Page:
Local food rescuers save tons of produce from going to waste

At the same time, business owners find themselves with food that will never be served, more children and adults find themselves in need of meals.

Layla El Tannir is the Special Projects Director at Reading Terminal Market. She is charge of food donations. (Kimberly Paynter/WHYY)

Layla El Tannir is the Special Projects Director at Reading Terminal Market. She is charge of food donations. (Kimberly Paynter/WHYY)

Andrew Butler’s car was packed with food: a case of bottled milk, plastic bags filled with slices of pizza, and several large paper bags filled with cucumbers, zucchinis, peppers, and herbs.

But these things weren’t his.

“There are several different donations, some from La Colombe — a lot of milk, a lot of coffee. The rest is from Reading Terminal,” Butler said Thursday while packing up the car at the terminal’s loading zone.

Butler is a driver for Food Connect, a local nonprofit that rescues food from going to waste.

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“These are orders of produce that people haven’t picked up,” he said.

Andrew Butler works for Food Connect, which rescues food from restaurants and the Reading Terminal Market and delivers it to organizations in need. (Kimberly Paynter/WHYY)

Tons of perfectly safe food have been on the verge of going to the landfill this week.

With hundreds of restaurants closing or limiting their services since Tuesday to stop the spread of the coronavirus, business owners have found themselves with refrigerators and pantries filled with fresh produce that will never get served. At the same time, children and an increasing number of adults are having less access to food, with schools and colleges closing and businesses letting employees go.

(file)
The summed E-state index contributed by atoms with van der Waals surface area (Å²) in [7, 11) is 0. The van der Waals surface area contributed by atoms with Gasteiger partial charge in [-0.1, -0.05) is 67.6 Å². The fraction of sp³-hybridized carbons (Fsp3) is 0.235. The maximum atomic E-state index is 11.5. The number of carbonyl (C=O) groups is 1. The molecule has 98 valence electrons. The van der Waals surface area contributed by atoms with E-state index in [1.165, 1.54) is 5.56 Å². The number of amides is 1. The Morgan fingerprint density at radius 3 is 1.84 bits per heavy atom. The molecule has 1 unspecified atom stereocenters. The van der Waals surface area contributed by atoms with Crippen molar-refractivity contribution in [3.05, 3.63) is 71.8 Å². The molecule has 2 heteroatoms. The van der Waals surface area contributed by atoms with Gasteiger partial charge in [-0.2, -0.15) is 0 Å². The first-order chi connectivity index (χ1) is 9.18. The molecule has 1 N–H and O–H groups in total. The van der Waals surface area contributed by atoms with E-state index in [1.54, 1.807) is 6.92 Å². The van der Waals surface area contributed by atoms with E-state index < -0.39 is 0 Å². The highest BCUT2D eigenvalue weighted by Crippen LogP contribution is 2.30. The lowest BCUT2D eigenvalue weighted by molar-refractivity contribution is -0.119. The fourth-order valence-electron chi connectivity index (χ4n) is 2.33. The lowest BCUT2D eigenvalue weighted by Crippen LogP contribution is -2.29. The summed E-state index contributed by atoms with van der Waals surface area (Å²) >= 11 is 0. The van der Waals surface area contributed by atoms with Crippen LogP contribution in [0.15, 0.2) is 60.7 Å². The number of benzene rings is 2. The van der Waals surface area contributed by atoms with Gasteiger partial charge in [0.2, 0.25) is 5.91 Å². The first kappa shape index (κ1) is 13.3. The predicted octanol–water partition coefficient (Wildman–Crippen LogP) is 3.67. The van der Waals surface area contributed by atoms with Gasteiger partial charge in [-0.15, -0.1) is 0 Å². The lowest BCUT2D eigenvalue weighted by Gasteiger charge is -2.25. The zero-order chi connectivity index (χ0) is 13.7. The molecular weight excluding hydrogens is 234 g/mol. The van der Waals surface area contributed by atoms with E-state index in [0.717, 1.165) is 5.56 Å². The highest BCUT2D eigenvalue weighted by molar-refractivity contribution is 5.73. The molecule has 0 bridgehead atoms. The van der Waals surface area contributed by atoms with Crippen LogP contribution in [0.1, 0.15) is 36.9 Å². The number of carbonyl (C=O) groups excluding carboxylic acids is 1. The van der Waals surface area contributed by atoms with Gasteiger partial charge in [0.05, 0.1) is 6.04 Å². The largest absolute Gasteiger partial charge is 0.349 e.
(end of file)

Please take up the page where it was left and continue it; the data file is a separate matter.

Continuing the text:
Reading Terminal Market is usually filled with tables and people, but amid coronavirus restrictions, only take-out orders are allowed. (Kimberly Paynter/WHYY)

“This is extremely unprecedented,” said Abbe Stern, founder and director of Fooding Forward, a local organization that connects restaurants and hotels with food rescue organizations.

Regularly, nonprofits like Food Connect, Philly Food Rescue, Sharing Excess and Fooding Forward work with larger food banks like Philabundance, and with the city, to connect businesses and individuals with excess food with those who need it. But with the state’s COVID-19 restrictions, the amount of food in need of rescue has multiplied about 10 times since Tuesday.

Typically, restaurants have very little excess food — they use every bit of it. But the unexpected restrictions caught them loaded up with supplies. And some markets and food merchants have increased their orders to satisfy a peak in demand, so they are sometimes ending up with surplus themselves.

“There’s an exorbitant amount of businesses that are having this need that never had this need before,” Stern said.

Many of the businesses that called her this week didn’t have connections with food banks, shelters or pantries, Stern said, and had no idea what to do with huge amounts of produce, dairy and meat.

“And that’s what we have,” she said.